While S1987 provides triple, monetary damages if the foreclosing lender is found to have lied on its affidavit, the home in which people raised their children, invested all their incomes and participated in their communities is forever gone. A home is not just a financial investment. S1987 misses that reality: denying our right to fight for and reclaim an illegally foreclosed home and limiting judgment to financial recompense which can never repay what is lost when a home is taken illegally.

Will S1987 protect innocent, new homeowners who purchase post-foreclosure?

The clear majority of new purchasers (58%) are big, cash-only investors -- not new owner-occupants or small local investors. Only homeownership and long-term stable rental ensure healthy neighborhoods.

The recording of any legal challenge to title --lis pendens-- exists specifically to protect future buyers.

However, only a judge can approve such a filing (G.L. Chapter 184 sect. 15). When legal rulings evolve so quickly, judges are learning like the rest of us. Prior to each recent major SJC ruling in foreclosed homeowners' favor, most judges ruled against those same legal claims, declaring arguments "frivolous" when homeowners attempted to appeal. Judges have not been able to fully assess what will or will not be determined a "frivolous challenge" in the near future and thus merit recording in the Registry now. If a homeowner is permitted to record the initial claim, they are also laid open to counter-suits that their filing was frivolous.

S1987 does nothing to clear title. The now common problems of broken chains of title to mortgages and missing notes means there may be other parties besides former homeowners who have rights unaffected by S1987. The only sure protection for new or old homeowners will be swift adjudication of or another remedy to the now numerous valid challenges to post-foreclosure titles and broken chains of ownership of mortgages and notes.

Can the foreclosure deed affidavit be considered as "conclusive evidence" of a valid foreclosure?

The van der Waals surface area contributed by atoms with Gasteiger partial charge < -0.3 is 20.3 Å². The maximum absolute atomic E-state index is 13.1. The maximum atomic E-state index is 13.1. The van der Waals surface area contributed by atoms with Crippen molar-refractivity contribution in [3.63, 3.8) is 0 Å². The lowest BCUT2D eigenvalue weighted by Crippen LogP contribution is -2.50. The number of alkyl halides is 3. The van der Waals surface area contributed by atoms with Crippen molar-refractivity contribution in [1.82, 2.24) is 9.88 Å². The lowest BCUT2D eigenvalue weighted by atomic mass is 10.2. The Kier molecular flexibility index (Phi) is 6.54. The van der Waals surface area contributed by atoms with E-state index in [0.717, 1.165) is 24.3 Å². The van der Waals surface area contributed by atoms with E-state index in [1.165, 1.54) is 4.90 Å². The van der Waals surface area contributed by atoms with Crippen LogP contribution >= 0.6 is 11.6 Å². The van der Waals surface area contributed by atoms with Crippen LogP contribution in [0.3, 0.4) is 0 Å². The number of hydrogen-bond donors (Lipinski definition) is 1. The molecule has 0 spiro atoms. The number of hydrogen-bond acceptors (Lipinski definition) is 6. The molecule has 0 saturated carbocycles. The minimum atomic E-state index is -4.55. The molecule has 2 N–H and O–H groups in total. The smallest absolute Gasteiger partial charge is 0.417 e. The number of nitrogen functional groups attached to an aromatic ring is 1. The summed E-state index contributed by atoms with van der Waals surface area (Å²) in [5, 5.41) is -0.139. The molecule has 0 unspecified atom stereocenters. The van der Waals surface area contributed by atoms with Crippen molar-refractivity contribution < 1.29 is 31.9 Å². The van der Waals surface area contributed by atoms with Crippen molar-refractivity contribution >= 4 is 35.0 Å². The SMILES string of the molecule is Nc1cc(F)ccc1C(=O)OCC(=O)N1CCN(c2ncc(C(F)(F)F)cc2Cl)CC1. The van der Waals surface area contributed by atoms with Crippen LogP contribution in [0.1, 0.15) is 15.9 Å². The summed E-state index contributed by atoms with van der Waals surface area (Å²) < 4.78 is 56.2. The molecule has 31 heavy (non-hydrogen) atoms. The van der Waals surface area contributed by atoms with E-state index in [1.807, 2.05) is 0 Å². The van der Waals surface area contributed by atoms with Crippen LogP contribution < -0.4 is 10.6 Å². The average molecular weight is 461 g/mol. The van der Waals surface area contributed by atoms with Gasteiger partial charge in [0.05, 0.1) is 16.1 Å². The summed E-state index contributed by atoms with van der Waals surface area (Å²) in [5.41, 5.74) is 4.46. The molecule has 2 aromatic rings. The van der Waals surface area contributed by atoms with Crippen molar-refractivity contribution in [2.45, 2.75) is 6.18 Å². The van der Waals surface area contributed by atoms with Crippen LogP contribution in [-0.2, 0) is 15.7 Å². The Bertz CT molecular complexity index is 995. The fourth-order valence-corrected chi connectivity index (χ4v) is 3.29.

The foreclosure affidavit filed at the Registry in a foreclosure is a purposefully abbreviated form created by the legislature to memorialize the bare bones of a foreclosure. As has been adjudicated by the Massachusetts Supreme Judicial Court in two decisions in the last two years:

"The statutory form was intended as an alternative to the more lengthy form prescribed by G.L. c. 244, §

15,... The purposes of a statutory form are...: to be recorded with the foreclosure deed and "secure the preservation of evidence that the conditions of the power of sale... have been complied with... Such an

affidavit is not conclusive proof of compliance with G.L. c. 244, § 14."

The statutory affidavit covers none of the legal challenges that have been the critical breakthrough defenses against illegal foreclosures in the last few years: a mortgage having sub-prime characteristics, a broken chain of title to the mortgage, lacking an enforceable note, proper service on the homeowner of the notice of the auction, strict compliance with the right to cure period, etc. The affidavit S1987 attempts to elevated to a "conclusive evidentiary" status would require creation of a lengthier affidavit to cover the most salient issues. The abbreviated version used for decades cannot be elevated to proof of legal foreclosure. "Evidence" by its very nature must be the subject of scrutiny in court. "Conclusive evidence" without adjudication is a legal impossibility.

Can a curtailed time period to sue be fair when courts broaden the number of winnable offenses monthly?

Can the outcome of a lawsuit best predicted by the date it is brought be fair? If previously foreclosed homeowners had been limited to 1 year in 2008, none of the now common legally successful challenges to foreclosure could win in court then. What new claims will become winnable in coming months?